Jack Collison has paid an emotional farewell to West Ham following his release this season.
The youth academy product who unfortunately has fallen down the pecking order at the club, has penned an open letter to the fans.
It’s an emotional read, and one I think Jack should be proud of. He’s a top player and man, and I hope he finds success at his next club.
The time has come for an end to my West Ham United career. What a rollercoaster it has been – I have experienced plenty of ups and downs during my nine-year spell at West Ham!
Signing at 16, I wasn’t sure if I was ready for the challenge but with the love and care of Bob and Val, who run the Academy digs, I soon settled and found the new challenge exciting. I had to pinch myself at times, moving from a quiet village into a big house in Essex under the guidance of the one and only Tony Carr – the man who brought through the likes of Frank Lampard, Joe Cole and Rio Ferdinand.
I went from being star-struck by the first-team players at Cambridge United to rubbing shoulders with the likes of Teddy Sheringham. I often doubted my ability in my early days, but Teddy was one of the senior players who gave me confidence to go out on the training pitch and express myself. I always felt he believed in me and, with a man like that behind me, I felt there was nothing I couldn’t accomplish.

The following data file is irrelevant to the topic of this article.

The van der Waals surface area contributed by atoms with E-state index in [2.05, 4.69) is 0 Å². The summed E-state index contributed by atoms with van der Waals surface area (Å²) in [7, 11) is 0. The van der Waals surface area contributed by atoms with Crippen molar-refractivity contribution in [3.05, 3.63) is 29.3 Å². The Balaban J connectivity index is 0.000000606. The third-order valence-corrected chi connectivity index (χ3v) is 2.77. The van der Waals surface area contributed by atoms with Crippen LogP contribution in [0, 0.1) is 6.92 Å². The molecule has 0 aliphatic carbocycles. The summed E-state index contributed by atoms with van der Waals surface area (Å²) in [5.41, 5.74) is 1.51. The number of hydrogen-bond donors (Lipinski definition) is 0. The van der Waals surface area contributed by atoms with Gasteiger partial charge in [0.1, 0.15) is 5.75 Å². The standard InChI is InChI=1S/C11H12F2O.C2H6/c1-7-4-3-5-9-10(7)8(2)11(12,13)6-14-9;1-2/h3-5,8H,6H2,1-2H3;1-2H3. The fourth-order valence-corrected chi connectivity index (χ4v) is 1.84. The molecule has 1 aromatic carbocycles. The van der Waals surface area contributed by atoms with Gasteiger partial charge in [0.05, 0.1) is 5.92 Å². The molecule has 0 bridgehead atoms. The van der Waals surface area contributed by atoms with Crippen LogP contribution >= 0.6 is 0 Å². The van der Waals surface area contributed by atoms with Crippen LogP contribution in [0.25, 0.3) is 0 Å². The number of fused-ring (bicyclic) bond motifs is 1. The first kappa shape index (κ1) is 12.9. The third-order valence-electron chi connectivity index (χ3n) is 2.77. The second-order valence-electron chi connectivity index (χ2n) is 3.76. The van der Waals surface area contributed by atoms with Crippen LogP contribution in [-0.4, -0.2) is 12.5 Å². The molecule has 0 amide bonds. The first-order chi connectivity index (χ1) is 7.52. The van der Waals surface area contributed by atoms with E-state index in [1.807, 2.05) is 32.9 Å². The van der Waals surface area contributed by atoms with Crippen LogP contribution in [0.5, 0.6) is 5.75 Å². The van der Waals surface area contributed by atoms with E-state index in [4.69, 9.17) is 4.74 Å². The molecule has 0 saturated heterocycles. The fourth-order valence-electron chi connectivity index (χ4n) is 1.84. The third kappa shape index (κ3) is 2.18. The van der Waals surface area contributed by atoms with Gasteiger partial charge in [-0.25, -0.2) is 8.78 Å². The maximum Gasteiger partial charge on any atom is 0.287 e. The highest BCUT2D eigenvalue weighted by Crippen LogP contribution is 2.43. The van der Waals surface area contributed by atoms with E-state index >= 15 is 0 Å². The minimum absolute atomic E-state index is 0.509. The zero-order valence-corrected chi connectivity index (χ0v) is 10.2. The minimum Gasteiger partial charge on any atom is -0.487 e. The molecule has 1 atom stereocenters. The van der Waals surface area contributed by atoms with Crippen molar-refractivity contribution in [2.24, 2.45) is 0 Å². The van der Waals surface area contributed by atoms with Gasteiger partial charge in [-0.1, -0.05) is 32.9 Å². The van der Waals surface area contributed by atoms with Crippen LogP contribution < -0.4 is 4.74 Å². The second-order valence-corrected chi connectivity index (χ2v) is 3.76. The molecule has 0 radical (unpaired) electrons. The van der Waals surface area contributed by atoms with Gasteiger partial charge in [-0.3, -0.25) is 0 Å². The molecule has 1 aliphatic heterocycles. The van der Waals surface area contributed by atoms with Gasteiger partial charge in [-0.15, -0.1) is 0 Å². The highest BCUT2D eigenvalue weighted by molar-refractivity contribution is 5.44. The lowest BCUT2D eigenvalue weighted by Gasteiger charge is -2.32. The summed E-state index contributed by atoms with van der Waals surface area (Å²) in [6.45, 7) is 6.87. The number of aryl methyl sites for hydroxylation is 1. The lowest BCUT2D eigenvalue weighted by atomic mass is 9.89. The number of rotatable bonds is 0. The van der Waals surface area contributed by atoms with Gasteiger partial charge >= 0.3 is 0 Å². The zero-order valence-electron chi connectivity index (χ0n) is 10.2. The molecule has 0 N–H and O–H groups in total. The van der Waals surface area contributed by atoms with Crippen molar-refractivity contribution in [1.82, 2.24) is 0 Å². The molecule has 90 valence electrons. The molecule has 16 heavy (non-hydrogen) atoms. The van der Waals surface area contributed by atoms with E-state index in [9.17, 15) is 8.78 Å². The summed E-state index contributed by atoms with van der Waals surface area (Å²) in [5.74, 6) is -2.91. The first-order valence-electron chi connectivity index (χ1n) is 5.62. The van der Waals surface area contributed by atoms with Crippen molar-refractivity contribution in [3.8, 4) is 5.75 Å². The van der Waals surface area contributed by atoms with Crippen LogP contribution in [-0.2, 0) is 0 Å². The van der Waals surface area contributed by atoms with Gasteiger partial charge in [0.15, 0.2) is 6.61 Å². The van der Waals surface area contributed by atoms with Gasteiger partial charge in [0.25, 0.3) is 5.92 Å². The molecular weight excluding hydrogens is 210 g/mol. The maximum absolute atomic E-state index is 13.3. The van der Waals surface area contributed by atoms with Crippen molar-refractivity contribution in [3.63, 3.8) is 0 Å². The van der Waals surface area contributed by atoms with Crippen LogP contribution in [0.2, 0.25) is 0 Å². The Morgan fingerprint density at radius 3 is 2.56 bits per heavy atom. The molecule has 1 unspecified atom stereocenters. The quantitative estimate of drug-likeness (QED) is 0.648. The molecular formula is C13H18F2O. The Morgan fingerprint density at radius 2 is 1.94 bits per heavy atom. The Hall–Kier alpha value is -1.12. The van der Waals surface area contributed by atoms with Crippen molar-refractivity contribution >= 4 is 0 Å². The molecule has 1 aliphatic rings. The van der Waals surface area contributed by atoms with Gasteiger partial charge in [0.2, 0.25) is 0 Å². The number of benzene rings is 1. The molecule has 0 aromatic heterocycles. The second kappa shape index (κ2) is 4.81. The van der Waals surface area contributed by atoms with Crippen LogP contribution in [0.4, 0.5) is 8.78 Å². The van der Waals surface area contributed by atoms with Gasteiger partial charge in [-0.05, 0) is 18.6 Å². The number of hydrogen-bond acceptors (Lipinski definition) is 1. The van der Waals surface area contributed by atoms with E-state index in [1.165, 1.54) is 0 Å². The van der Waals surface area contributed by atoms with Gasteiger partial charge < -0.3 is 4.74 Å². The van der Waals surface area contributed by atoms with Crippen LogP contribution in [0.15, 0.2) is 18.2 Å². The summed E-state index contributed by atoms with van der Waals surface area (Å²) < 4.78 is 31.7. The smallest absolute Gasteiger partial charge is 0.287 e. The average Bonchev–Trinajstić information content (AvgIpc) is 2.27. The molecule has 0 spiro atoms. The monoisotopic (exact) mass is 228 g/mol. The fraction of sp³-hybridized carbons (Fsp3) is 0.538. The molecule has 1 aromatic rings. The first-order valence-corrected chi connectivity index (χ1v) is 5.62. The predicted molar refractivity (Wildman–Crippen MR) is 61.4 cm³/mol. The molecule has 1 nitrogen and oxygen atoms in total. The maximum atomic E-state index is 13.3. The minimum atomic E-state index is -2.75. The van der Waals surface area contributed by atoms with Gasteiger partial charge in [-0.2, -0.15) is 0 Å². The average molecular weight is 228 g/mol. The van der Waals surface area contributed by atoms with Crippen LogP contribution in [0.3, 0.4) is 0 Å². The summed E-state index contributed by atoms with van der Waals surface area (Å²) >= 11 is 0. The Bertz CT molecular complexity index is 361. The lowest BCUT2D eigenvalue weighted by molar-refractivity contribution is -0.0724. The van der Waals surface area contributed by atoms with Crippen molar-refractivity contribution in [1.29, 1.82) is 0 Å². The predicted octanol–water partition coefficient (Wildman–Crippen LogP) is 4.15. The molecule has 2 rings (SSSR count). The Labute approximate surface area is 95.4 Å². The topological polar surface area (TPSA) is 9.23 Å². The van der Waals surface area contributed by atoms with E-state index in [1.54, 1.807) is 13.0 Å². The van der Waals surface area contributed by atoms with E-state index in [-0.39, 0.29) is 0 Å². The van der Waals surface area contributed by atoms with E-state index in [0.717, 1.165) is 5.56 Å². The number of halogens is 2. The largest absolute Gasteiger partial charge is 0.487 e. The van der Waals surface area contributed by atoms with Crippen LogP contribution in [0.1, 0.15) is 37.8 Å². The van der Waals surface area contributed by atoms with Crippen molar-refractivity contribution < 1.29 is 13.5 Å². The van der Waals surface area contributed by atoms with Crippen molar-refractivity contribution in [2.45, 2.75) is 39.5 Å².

I made steady progress over the next couple of seasons and went on to captain both the youth team and reserves, as well as be in and around the first team. Alan Pardew allowed me to travel with the first team on a couple of occasions while he was in charge and both trips will stay with me for very different reasons.